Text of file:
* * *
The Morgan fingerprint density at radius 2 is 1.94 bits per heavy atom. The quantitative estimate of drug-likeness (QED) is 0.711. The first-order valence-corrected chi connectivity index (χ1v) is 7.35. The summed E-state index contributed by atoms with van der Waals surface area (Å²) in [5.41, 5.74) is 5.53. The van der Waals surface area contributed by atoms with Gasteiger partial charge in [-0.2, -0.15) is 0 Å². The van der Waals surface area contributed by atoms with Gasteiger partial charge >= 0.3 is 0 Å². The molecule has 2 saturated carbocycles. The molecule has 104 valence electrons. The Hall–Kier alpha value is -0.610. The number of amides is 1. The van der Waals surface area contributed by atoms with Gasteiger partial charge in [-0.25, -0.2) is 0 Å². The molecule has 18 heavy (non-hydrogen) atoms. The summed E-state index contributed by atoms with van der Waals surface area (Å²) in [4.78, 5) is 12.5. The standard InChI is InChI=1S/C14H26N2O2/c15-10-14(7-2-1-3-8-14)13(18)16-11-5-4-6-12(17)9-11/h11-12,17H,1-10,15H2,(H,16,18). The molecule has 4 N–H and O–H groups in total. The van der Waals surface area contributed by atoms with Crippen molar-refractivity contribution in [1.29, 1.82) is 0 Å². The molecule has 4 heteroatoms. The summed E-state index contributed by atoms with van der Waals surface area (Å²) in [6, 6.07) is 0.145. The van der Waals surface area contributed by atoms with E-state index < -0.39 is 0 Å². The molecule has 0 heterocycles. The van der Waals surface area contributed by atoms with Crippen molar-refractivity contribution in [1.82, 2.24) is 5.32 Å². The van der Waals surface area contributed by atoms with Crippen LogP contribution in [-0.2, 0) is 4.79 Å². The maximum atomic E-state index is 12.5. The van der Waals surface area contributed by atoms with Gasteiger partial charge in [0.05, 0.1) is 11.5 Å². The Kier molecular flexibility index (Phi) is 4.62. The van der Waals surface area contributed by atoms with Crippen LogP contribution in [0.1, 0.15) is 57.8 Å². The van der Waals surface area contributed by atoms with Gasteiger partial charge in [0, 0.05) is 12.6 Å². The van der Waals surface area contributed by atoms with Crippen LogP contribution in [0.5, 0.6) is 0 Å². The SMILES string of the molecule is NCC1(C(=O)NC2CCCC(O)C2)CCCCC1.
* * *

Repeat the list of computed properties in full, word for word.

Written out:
The Morgan fingerprint density at radius 2 is 1.94 bits per heavy atom. The quantitative estimate of drug-likeness (QED) is 0.711. The first-order valence-corrected chi connectivity index (χ1v) is 7.35. The summed E-state index contributed by atoms with van der Waals surface area (Å²) in [5.41, 5.74) is 5.53. The van der Waals surface area contributed by atoms with Gasteiger partial charge in [-0.2, -0.15) is 0 Å². The van der Waals surface area contributed by atoms with Gasteiger partial charge >= 0.3 is 0 Å². The molecule has 2 saturated carbocycles. The molecule has 104 valence electrons. The Hall–Kier alpha value is -0.610. The number of amides is 1. The van der Waals surface area contributed by atoms with Gasteiger partial charge in [-0.25, -0.2) is 0 Å². The molecule has 18 heavy (non-hydrogen) atoms. The summed E-state index contributed by atoms with van der Waals surface area (Å²) in [4.78, 5) is 12.5. The standard InChI is InChI=1S/C14H26N2O2/c15-10-14(7-2-1-3-8-14)13(18)16-11-5-4-6-12(17)9-11/h11-12,17H,1-10,15H2,(H,16,18). The molecule has 4 N–H and O–H groups in total. The van der Waals surface area contributed by atoms with Crippen molar-refractivity contribution in [1.29, 1.82) is 0 Å². The molecule has 4 heteroatoms. The summed E-state index contributed by atoms with van der Waals surface area (Å²) in [6, 6.07) is 0.145. The van der Waals surface area contributed by atoms with E-state index < -0.39 is 0 Å². The molecule has 0 heterocycles. The van der Waals surface area contributed by atoms with Crippen molar-refractivity contribution in [1.82, 2.24) is 5.32 Å². The van der Waals surface area contributed by atoms with Crippen LogP contribution in [-0.2, 0) is 4.79 Å². The maximum atomic E-state index is 12.5. The van der Waals surface area contributed by atoms with Gasteiger partial charge in [0.05, 0.1) is 11.5 Å². The Kier molecular flexibility index (Phi) is 4.62. The van der Waals surface area contributed by atoms with Crippen LogP contribution in [0.1, 0.15) is 57.8 Å². The van der Waals surface area contributed by atoms with Gasteiger partial charge in [0, 0.05) is 12.6 Å². The van der Waals surface area contributed by atoms with Crippen LogP contribution in [0.5, 0.6) is 0 Å². The SMILES string of the molecule is NCC1(C(=O)NC2CCCC(O)C2)CCCCC1.